General MacArthur was not solely responsible for the great deed done in the campaign, Colonel Heinl concluded. He must be given credit for what Heinl calls “a masterpiece,” but he was responsible for the conception of Operation Chromite, not its command execution. For that the laurels must properly go to “the trinity of victory:” Admiral Struble, the overall commander of all forces afloat; Rear Admiral Doyle, the amphibious force commander; and General Oliver P. Smith, the landing force CO.
“Every great campaign spawns its statistics,” lamented Heinl. “To defeat the 30-40,000 defenders which the [NKPA] threw piecemeal against X Corps, 71,339 soldiers, sailors, Marines, airmen, and ROK troops landed at Inchon and bore their part in the battle. The cost of this victory to the United States was 536 killed in action or died of wounds, 2,550 wounded, and 65 missing in action. Among the Services, Marines, on the ground and in the air, paid the highest price.”
Adds Ridgway: “The measure of the role the ground forces played in Korea may be judged from the fact that, of the total U.S. battle casualties for the entire conflict, the Army and Marines accounted for 97%.… [But it] certainly may be said that the gallant airmen and sailors who contributed so much to the effort are nowhere more highly honored than in the hearts of the doughboys and Marines who fought the ground battles.”
Reassertion That America Was a Maritime Power
Overall, Heinl asserts, “Inchon underscored … that America is a maritime power, that her weapon is the trident, and her strategy that of the oceans. Only through the sure and practiced exercise of sea power could this awkward war in a remote place have been turned upside down in a matter of days.”
He also makes this very astute observation: “Civil wars, Communist wars, and Asian wars are unhappily noted for their ferocity. The Korean War was all three … Not only did the NKPA cause the ruin of Seoul, but they stripped it systematically (as they did Inchon) of all usable industrial machinery and even office furniture, conducting such removals until the very last moment.”
Like Army man Ridgway, Marine Heinl notes, too, that Inchon was a joint inter-service victory, and quotes the words that are inscribed on the monument that stands today at Green Beach on Wolmi-Do and is still honored each year on Sept. 15 by the South Koreans (who “do not forget”):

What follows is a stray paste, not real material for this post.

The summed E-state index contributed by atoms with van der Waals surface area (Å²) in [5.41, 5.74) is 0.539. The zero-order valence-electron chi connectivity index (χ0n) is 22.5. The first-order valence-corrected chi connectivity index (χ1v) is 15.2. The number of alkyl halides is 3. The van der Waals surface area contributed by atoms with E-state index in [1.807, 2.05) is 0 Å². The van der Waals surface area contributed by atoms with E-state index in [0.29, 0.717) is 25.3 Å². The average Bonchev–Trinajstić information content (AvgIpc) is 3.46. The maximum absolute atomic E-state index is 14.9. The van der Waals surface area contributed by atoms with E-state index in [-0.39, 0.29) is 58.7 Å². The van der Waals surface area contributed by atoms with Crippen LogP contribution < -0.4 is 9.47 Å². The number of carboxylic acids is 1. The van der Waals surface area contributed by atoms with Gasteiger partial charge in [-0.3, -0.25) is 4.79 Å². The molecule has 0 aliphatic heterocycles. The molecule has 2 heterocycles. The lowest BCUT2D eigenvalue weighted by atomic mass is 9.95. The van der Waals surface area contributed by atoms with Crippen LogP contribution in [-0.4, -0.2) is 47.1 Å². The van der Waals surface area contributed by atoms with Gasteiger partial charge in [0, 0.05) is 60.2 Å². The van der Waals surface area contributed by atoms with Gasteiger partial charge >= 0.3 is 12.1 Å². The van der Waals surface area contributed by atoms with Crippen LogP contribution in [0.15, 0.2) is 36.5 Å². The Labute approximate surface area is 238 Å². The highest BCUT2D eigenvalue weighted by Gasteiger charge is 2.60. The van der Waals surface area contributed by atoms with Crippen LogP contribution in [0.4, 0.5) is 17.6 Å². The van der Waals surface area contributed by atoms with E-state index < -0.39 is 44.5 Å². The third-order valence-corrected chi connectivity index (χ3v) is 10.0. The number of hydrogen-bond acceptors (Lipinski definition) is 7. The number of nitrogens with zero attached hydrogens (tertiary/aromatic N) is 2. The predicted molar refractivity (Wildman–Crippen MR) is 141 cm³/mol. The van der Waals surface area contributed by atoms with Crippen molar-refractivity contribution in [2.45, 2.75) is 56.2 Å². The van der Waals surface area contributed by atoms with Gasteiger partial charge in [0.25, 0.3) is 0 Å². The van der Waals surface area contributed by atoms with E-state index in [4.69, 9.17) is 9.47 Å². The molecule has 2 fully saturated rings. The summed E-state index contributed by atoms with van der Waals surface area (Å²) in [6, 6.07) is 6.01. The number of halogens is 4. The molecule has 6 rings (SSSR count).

Red Chinese Enter The Korean War
“The victory was not won by any one nation or any one branch of the military service. … The Inchon-Seoul operation was conducted jointly by the United States Army, Navy, Air Force, and Marine Corps.” The ROK forces, this writer feels, should be added to the inscription.
The victory had long-term effects that are still felt today, Heinl felt: “It revindicated amphibious assault (and, more fundamentally, maritime strategy) as a modern technique of war. In so doing, it almost unquestionably averted the abolition of the U.S. Marine Corps and naval aviation.”
The war went on, even though many thought it was won (on Oct. 30, 1950, one U.S. newspaper prematurely avowed that “Hard-Hitting UN Forces Wind Up War”). Less than a month later, Red Chinese Marshal Lin Piao launched his massive attack across the Yalu River from Manchuria into North Korea. “Two Chinese Army Groups—the Fourth, operating against Walker, the Third, against Almond [commanding the X Corps]—attacked with overwhelming force,” wrote MacArthur. “It was an entirely new war.”
Still, that was in the future, and even in the light of subsequent events, nothing can be taken from the bold stroke that both the enemy believed impossible of attempt and completely fulfilled its goal and prediction of cutting enemy supplies and reinforcements while at the same time putting him in a vise between two fighting forces.
Inchon Invasion Receives Wide Praise
General of the Army Dwight D. Eisenhower termed the victory “a brilliant example of strategic leadership,” while General Carl A. “Tooey” Spaatz called it “one of the most, if not the most, significant military operations in history.”
It was left to U.S. Navy Admiral “Bull” Halsey to say of the attack: “Characteristic and magnificent. The Inchon landing is the most masterly and audacious strategic stroke in all history.” In 1964, author David Rees in his work Korea: The Limited War, termed Inchon “A 20th Century Cannae, ever to be studied.”
And yet back in those bleak and desolate days of the summer of 1951, MacArthur himself was the first to realize that, in German Field Marshal Erwin Rommel’s words, “If I fail… everybody will be after my blood.” On the very eve of the landings he noted, “I alone was responsible for tomorrow, and if I failed, the dreadful results would rest on Judgment Day against my soul.”